NASA’s InSight probe heard the sound of a meteor hitting the surface of Mars

NASA's InSight probe has for the first time managed to hear the sound of a meteor hitting the surface of Mars. NASA’s InSight probe heard the sound of a meteor hitting the surface of Mars

NASA's InSight probe has for the first time managed to hear the sound of a meteor hitting the surface of Mars.

Although space rocks have hit The surface of Mars was small, but InSight is sensitive enough to pick up seismic waves from the impact from 290 kilometers away, and now NASA has released the sound from the impact.

Like Mars, The Earth's atmosphere also experiences a continuous bombardment of all kinds of space objects from sand-sized grains to large rocks that can create spectacular displays in the night sky, but only the larger objects hit the surface instead of burning up completely. p>

The presence of a much thinner atmosphere on Mars makes it possible for more objects to hit the surface, and direct knowledge of such an event and actually detecting it, provides a lot of information to scientists. Something that, despite decades of exploration by landers and rovers, had never been done before, and none had felt the seismic waves caused by a space rock hitting the planet.

This site has been on Mars since 2018, But the first time scientists noticed the seismic waves caused by the collision was after a collision event on September 5, 2021 (14 September 1400). An event whose study results have now been reported in the journal "Nature Geoscience". Mars Reconnaissance (MRO) shows not one, but three dark spots created by fragments of this space object. "It was very exciting. My favorite images are the craters themselves. After three years of waiting to catch an impact, it's nice to see craters like this.

He and his colleagues also searched further by determining that INSight was capable of detecting seismic waves from meteor impacts, and then From a re-examination of the probe's previous data, they identified three smaller events from 2020 and 2021. Each of these seismic waves was smaller than a magnitude 2.0 Martian earthquake.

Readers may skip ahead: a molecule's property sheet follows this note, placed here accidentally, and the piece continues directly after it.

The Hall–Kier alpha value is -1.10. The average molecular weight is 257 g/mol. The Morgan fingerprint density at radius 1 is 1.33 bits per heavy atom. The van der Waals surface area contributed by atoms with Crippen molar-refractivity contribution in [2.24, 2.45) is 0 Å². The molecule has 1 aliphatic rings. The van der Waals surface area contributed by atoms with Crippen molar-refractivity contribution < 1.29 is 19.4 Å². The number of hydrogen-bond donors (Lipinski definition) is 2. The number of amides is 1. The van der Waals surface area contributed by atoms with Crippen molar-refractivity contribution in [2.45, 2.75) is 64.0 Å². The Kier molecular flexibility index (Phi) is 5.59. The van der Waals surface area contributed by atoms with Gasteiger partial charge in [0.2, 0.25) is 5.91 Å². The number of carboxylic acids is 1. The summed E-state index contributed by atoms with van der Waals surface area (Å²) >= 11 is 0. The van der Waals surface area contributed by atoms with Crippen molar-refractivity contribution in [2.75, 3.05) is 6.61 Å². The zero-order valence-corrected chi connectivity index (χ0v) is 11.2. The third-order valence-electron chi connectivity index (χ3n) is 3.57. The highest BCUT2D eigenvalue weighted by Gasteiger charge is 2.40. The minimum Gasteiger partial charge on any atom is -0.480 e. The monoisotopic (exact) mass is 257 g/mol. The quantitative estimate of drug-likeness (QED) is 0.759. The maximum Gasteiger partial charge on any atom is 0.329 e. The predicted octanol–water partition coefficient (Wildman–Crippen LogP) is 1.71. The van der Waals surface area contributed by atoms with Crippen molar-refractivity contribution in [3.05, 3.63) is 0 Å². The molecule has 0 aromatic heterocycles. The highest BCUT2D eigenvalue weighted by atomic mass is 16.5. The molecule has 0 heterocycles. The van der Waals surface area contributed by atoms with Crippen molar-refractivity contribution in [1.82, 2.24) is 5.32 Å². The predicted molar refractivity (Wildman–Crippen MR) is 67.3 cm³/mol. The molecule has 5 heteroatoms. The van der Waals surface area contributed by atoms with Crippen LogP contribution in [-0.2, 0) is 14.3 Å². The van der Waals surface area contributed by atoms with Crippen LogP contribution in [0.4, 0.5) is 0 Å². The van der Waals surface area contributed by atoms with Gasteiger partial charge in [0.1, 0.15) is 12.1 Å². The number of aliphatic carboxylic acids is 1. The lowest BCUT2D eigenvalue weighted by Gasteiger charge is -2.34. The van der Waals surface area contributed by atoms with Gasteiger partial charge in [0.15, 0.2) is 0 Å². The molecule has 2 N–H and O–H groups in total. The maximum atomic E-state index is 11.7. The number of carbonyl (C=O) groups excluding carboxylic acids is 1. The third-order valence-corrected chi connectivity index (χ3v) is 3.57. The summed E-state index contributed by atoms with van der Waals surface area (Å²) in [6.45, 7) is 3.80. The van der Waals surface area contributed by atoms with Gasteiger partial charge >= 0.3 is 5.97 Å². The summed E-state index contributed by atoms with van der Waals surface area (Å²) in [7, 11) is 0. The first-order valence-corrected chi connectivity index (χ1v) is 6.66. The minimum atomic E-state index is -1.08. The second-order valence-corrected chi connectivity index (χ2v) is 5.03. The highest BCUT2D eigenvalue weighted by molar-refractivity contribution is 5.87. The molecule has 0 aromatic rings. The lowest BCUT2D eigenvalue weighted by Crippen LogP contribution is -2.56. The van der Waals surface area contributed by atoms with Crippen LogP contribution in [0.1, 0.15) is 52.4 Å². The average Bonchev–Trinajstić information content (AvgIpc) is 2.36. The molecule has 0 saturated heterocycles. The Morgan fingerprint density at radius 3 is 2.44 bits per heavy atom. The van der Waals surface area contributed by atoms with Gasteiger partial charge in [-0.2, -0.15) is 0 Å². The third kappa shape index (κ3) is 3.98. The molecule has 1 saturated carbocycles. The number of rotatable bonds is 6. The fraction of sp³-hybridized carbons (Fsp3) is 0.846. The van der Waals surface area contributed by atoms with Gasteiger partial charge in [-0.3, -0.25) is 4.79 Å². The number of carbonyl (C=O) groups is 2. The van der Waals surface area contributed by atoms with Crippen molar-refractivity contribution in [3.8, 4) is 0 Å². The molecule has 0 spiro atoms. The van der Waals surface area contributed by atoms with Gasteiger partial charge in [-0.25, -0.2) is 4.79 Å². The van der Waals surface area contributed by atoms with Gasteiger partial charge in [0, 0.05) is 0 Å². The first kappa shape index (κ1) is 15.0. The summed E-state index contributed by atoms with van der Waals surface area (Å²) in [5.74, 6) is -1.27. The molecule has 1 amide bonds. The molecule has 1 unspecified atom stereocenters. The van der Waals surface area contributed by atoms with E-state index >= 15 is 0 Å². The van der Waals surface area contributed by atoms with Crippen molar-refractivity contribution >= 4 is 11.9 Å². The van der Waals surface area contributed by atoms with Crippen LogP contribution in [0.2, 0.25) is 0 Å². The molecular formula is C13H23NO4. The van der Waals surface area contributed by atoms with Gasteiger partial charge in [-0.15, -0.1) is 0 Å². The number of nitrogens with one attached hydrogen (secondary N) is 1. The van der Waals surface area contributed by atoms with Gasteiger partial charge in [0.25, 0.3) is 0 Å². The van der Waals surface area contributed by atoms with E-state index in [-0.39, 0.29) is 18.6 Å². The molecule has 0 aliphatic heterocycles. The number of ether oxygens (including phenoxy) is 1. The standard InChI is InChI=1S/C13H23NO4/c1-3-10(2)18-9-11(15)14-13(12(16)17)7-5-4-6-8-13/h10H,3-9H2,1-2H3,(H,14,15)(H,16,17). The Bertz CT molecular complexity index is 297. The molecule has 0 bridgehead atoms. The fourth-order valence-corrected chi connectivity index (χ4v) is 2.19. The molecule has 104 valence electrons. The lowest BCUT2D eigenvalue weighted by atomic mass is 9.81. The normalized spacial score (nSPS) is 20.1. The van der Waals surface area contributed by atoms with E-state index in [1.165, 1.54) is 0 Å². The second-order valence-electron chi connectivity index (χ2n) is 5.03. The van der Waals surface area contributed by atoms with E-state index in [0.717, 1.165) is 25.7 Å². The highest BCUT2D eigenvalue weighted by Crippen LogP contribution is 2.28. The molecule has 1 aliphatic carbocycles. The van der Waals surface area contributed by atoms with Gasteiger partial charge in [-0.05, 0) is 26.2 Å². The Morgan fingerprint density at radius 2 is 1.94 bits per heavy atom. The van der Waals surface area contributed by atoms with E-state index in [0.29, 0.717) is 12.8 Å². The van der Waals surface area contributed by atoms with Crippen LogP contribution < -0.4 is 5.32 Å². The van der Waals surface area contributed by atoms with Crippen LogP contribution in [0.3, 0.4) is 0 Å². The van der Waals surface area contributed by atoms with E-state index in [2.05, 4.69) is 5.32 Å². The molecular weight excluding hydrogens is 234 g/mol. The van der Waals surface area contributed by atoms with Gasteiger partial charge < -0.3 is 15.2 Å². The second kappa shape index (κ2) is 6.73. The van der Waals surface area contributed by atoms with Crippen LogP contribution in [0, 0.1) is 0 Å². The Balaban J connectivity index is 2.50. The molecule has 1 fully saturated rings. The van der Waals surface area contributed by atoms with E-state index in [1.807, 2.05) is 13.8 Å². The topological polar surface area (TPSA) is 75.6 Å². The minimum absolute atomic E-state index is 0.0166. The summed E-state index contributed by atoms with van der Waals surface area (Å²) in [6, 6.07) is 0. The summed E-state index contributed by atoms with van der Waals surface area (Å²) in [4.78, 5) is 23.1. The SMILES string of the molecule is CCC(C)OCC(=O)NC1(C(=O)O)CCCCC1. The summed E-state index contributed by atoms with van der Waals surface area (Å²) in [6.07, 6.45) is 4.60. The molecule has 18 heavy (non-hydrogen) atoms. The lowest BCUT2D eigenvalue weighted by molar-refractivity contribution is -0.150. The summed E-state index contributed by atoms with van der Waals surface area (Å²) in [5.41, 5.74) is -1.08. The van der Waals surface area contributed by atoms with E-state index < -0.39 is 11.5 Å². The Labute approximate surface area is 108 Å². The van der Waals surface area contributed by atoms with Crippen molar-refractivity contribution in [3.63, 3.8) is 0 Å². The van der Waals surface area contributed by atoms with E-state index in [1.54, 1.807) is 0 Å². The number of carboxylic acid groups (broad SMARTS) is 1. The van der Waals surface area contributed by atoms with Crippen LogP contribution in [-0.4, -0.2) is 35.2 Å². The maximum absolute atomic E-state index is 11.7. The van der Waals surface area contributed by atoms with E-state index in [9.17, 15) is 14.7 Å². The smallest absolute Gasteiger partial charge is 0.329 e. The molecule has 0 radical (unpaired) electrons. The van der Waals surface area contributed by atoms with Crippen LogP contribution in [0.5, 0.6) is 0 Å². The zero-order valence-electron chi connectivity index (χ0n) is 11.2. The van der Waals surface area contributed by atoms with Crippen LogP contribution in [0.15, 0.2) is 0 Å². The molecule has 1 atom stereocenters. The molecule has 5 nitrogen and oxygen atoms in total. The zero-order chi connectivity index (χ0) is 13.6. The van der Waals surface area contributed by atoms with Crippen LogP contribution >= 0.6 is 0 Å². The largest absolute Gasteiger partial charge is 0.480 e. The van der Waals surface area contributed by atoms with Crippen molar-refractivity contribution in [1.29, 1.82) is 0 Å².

In three cases, the probe also picked up sound waves of space mass passing through the atmosphere. Perhaps coincidentally, it was a discovery just five days before the collision that first caught their attention.

These craters are of more than aesthetic appeal to planetary scientists. "Knowing the exact location of the impact will help calibrate all the other mission data and confirm our estimates of the impact's location and size," said Deuber. Identify the future more accurately. By identifying this collision event, Dobar and his colleagues were actually surprised that similar events had not been detected in the past. NASA’s InSight probe heard the sound of a meteor hitting the surface of Mars

Impact craters detected by NASA's InSight rover
Credit: NASA/JPL-Caltech/University of Arizona

Mars is closer to the asteroid belt and Also, the smaller size compared to the Earth should face more such objects. Previous Mars landers may not have been sensitive enough to record such collisions, but this site has so far detected 1,300 Martian earthquakes, even though the Red Planet is less seismically active than our planet.

Now researchers suspect They suggest that the site may have actually received seismic waves from meteorite impacts before, but because the scientific team did not recognize the different shape of such waves, these waves were misinterpreted. Now, with four confirmed events as a benchmark, they hope to find more.

Measuring the frequency of impact crater-forming events will help determine the age of Martian landscapes and show that craters Like this, how long they last before being buried by sand or other processes. According to Dr. Raphael Garcia, the main author of this study, from the Special Institute of Aeronautics and Space in France, "Collisions are the clocks of the solar system." It defeats all the many instruments and satellites of terrestrial seismography. On Earth, only one impact crater has been matched with equivalent seismic oscillations and infrasonic detections of meteorite passage through the atmosphere.

The seismic network installed by the Apollo astronauts has also picked up vibrations from many impacts, but none They did not match the newly formed craters on the surface of the moon.

  • NASA's InSight probe took a selfie before its death on Mars

Cover photo: impact crater Formed by a meteorite on September 5, 2021
Credit: NASA/JPL-Caltech/University of Arizona

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